Long Exposure Noise Reduction:
How this works is basically the camera takes a long exposure photo of the subject matter and then takes another long exposure, for the same length of time, with the shutter closed producing a black image. Through a piece of in-camera software wizardry it compares the two images and removes any ‘noise’ or random light coloured pixels, particularly in the black areas, that should not be there before writing the image to the card. As you can appreciate this doubles the time it takes to transfer the image from the buffer to the storage medium. If you are doing long exposures or using the ‘Bulb’ or mirror lock up facility, then it would be best to turn it off and save yourself a bit of time and correct any noise in editing software.
If possible shoot in RAW. This will produce better results in post processing unlike Jpeg’s that are part processed in the camera.
Fix the ISO at 100 as this helps to cut down on image noise/grain but again this increases the time the shutter remains open and the time images write to the storage card. White Balance I leave this on AUTO and do any adjustments in editing software.
Make sure the on-camera flash is turned off.
Always remember to wait until the camera has
finished its long exposure before you move it.
Updated: September 2016
There are no real hard and set rules, as in you must do this, that and the other, in photographing aeroplanes in the dark. What follows are the techniques that I use and have refined and developed over the last few years for the night photo shoots that I have attended.
(The settings and techniques described below should be used as a guide only as I use a Sony Alpha camera and you are advised to experiment with your own make of camera and lens so as to get the best out of your own equipment.)
Camera & Lens:
A DSLR camera or one where the settings can be adjusted manually is the preferred type to use. I currently use a Sony Alpha A7rII Compact Systems Camera with a Sony FE 24-240mm f3.5-6.3 OSS Lens.
A tripod is an essential piece of equipment for night photography as the camera needs to be kept as steady as possible for the long exposure shots that can be generated. It needs to be sturdy enough to take the weight of the camera and heavy enough to remain steady if there is a bit of a breeze blowing. As my camera has a tilt screen on the back, I don’t have to bend down to look through the viewfinder, I tend to use a smaller lightweight travel tripod. If there is a breeze blowing then you can lean your camera bag against one of the legs to steady it and I tend to use my body to shield the camera from any wind as well.
Remote Shutter Release Cable:
A remote shutter release with cable is a basic necessity, to help cut down on possible camera shake if the on-camera shutter release button is pressed. The in-built camera timer can also be used but it can take a bit longer. Even better is a remote wireless shutter release, as the camera is not touched at all. I currently have an elastic band wrapped around the top of one of the tripod legs through which I pass the shutter release cable to secure the release button and stop it hanging loose or dangling around as I’m moving from one shot to another. When I need it, I know where it is and not hunting for it in the dark.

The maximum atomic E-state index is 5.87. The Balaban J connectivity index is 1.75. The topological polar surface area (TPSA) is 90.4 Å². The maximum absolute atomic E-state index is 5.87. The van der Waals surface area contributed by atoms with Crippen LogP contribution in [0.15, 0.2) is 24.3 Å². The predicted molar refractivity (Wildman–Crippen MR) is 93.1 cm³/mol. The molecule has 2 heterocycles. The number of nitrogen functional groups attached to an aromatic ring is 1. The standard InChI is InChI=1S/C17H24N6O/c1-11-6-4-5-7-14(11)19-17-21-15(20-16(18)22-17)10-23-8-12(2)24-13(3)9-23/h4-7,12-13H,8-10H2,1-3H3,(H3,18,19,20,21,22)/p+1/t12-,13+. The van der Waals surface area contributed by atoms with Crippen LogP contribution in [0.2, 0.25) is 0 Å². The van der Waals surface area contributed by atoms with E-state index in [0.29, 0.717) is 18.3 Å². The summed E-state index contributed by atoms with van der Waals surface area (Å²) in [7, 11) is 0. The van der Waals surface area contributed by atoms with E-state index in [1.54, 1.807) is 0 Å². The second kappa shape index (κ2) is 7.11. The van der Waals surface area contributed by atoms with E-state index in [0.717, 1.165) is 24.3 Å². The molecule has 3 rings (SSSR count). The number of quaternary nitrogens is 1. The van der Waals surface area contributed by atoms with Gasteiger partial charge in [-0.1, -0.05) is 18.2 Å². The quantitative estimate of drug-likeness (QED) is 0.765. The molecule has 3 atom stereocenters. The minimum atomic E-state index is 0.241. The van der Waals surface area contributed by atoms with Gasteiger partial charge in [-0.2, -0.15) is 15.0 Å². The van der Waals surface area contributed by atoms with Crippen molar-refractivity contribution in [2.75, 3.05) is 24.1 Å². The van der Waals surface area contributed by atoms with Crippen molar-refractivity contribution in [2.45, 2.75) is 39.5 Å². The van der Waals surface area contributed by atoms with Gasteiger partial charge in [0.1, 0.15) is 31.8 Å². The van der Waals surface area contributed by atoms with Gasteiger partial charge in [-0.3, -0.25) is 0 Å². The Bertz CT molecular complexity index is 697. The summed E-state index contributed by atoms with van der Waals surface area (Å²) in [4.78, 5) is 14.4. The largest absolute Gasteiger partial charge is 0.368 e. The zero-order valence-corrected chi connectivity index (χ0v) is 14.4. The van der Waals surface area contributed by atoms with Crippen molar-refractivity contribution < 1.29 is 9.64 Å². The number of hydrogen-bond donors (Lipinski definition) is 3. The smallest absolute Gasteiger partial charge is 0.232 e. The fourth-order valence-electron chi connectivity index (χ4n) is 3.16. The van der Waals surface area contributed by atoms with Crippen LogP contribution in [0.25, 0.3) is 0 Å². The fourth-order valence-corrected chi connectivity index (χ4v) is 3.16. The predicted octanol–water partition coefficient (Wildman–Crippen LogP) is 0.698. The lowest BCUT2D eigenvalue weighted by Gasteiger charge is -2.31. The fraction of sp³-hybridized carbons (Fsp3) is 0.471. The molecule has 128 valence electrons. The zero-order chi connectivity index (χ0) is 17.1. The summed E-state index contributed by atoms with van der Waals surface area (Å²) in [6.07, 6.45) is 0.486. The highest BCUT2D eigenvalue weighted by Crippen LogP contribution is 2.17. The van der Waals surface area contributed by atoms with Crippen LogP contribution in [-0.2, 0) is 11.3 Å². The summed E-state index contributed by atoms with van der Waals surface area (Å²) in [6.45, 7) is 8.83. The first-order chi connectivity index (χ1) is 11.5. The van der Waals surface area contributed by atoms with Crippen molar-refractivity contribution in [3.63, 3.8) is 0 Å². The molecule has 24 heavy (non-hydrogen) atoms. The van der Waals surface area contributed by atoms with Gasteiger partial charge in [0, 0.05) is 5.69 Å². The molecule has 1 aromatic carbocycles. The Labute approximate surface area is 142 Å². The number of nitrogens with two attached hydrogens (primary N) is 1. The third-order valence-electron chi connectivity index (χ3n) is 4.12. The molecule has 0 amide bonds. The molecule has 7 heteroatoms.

A torch is handy piece of kit to have as well, not only for checking the settings on the camera in the dark but lighting your way should you be wandering around a museum or site that has no permanent external lighting. Depending on the time of year, comfortable and/or warm clothing, including gloves, should be worn at all times as there is nothing worse than standing around shivering on a cold winters evening as you wait for the camera to do its thing.
If your camera or lens has built in ‘Image Stabilisation’ or ‘Steady Shot’ as in the Sony Alpha range of cameras, then it should be turned off. The in-camera or lens stabilisation is designed to reduce blurring associated with the movement of the camera during the exposure of the image, particularly when hand held. Slight compensation movements of the internal sensor/lens achieve this. When mounted on a tripod there is no camera movement but the Image Stabilisation system could still twitch while trying to detect camera movement and produce soft/out of focus images, so switching it off it locks the sensor/lens in place.
Aperture Priority, or AV (Aperture Variable) on some cameras, is the preferred option that I use although shutter speed and manual control can be used. I tend to set the AP in the f/8 to f/13 range which gives a better depth of field and produces an image that is in focus from front to rear or side to side. The higher the ‘f’ numbers then the greater the depth of field, the better the detail but the longer the shutter speed. With the excellent artificial white light available at the RAF Northolt Night Photo Shoots, an AP number of f/5.6 will give a shutter speed of around 4 to 6 seconds and produce a black night sky. At f/10 the shutter speed will be around 10 to 15 seconds or even longer and the night sky will have a nice orange glow to it from the street lighting from the suburbs of London.
If there is enough light, as at RAF Northolt, then Auto Focus works very well but some events may not be so fortunate with the lightning and the AF could hunt around a bit to focus. You may have to resort to Manual Focusing using the Live View screen/function.
Auto Focus Area:
I generally use ‘SPOT’ but sometimes resort to ‘LOCAL’ if I want to get more sky into the shot with the aircraft at the bottom of the frame. With ‘LOCAL’ you tell the camera the area where to focus, in this case the aircraft as it wont be able to Auto Focus on the dark sky.